COVID-19’s devastating social and economic impact is squeezing cashflows and impacting business confidence across the globe. Government packages are being rolled-out to try and limit financial consequences but these will inevitably take time to get money into the system.
Businesses are understandably worried about how they will meet their liabilities and we are helping clients with the issues they are facing renegotiating payment and delivery terms as well as other obligations such as margin calls on currency contracts and potential loan to value.
The vast majority of contracts can’t be varied unilaterally, and many contain restrictions on amending their terms. Whether you’re looking at a bespoke contract, lease or just the terms on the back of an invoice, renegotiations need to be conducted with care and sensitivity but that is only part of the job; fresh/varied terms must be properly documented to make sure they’re legally enforceable.
Headline points to consider
If you’re paying
- Don’t hide from the issue: go in with a realistic plan that explains why it’s achievable.
- Don’t delay: get your plan in as far ahead of any deadline date as you can and allow for the impact home working, quarantine or sickness may have on the time it may take to negotiate.
- Look for variation clauses and make sure they’re followed so a supplier can’t suddenly turn round and insist on payment under the original terms. Disputes over payments due under a clause in a licence to occupy ended up in the Supreme Court in 2018 (see Clare Mackay’s article) which said that they mean what they say and that ‘no oral modification’ clauses are enforceable.
- Check notice and other clauses for any steps that may have to be taken and what “in writing” might mean under your agreement.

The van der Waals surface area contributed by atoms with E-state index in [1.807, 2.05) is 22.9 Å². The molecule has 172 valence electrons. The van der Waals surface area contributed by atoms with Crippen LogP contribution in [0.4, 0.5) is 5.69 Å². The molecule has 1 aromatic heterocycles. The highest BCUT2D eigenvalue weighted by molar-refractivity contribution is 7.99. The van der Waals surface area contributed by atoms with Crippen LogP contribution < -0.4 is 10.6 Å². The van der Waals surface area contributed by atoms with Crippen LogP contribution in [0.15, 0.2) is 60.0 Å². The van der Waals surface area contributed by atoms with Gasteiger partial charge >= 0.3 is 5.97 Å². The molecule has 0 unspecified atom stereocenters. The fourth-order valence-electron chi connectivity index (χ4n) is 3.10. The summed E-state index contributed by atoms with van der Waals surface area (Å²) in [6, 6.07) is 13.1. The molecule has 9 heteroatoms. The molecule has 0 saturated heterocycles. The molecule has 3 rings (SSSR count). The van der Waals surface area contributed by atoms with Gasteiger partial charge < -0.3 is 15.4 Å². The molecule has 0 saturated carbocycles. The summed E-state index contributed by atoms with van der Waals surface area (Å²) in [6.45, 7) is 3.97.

- Are you negotiating with the correct party if an invoice has been assigned to a factor or invoice discounter?
- Are you speaking with the right person? Does your contact have authority to negotiate?
- Be prepared to speak with someone new if your usual contact is quarantined or off sick.
- Do you need to give something extra in exchange for extra time to pay? Variations generally need extra consideration to be binding.
If you’re being paid
- The same points are equally important to make sure the revised terms are enforceable if they’re breached.
- Avoid vague, uncertain, open ended new terms. New dates/milestone events should be precisely defined – they can always be revisited if needs be, but lack of certainty may well mean new terms can’t be enforced.
- Avoid agreements to agree. They’re not enforceable. For example, “the Seller and Buyer will work together in good faith to agree a new payment schedule”.
- Are any particular formalities required, for example if you’re looking at a lease or a deed?
- Are you in a position to vary? Do any variations need higher sign-off? Many variation clauses need a director to authorise any changes.
- Look at related contracts: do you need to vary any of them or production/delivery schedules as a result of giving a supplier additional time to pay or deliver? It’s easy to get caught in an expensive hole where you look at one side only.
On either side
- What are you trying to achieve? Do you need a variation or waiver?
- How will you deal with practical things like signatures and witnessing if signatories are quarantined? Can you use wording that allows for scanned signatures?
With care and thought, effective and binding, variations can be put in place quickly through straight forward, short agreements or formal letters. Our commercial teams are available to help with all stages, from how to approach a renegotiation down to writing it up.
We are also able to provide advice on the operation of force majeure clauses and arguments over frustration which are starting to come into focus as parties review what they can and can’t do in fast changing circumstances and gear up for the domino effect of someone breaching or cancelling on them.